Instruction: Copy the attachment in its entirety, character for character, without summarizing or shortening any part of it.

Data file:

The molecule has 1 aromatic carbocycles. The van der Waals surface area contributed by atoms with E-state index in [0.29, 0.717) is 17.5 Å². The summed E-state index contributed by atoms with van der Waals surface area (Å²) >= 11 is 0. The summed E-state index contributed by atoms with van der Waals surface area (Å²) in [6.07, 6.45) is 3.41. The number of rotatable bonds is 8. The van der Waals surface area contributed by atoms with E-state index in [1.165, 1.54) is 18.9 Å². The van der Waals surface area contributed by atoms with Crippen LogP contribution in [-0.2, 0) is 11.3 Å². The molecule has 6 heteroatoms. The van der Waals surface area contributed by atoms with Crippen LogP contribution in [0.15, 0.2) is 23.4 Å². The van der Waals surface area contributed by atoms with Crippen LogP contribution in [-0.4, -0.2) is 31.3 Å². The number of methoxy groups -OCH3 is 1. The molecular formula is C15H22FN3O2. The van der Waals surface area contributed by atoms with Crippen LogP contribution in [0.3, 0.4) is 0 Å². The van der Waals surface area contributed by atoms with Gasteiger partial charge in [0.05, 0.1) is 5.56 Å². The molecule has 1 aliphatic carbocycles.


The molecule has 1 aromatic carbocycles. The van der Waals surface area contributed by atoms with E-state index in [0.29, 0.717) is 17.5 Å². The summed E-state index contributed by atoms with van der Waals surface area (Å²) >= 11 is 0. The summed E-state index contributed by atoms with van der Waals surface area (Å²) in [6.07, 6.45) is 3.41. The number of rotatable bonds is 8. The van der Waals surface area contributed by atoms with E-state index in [1.165, 1.54) is 18.9 Å². The van der Waals surface area contributed by atoms with Crippen LogP contribution in [-0.2, 0) is 11.3 Å². The molecule has 6 heteroatoms. The van der Waals surface area contributed by atoms with Crippen LogP contribution in [0.15, 0.2) is 23.4 Å². The van der Waals surface area contributed by atoms with Crippen LogP contribution in [-0.4, -0.2) is 31.3 Å². The number of methoxy groups -OCH3 is 1. The molecular formula is C15H22FN3O2. The van der Waals surface area contributed by atoms with Crippen LogP contribution in [0.3, 0.4) is 0 Å². The van der Waals surface area contributed by atoms with Gasteiger partial charge in [0.05, 0.1) is 5.56 Å². The molecule has 1 aliphatic carbocycles.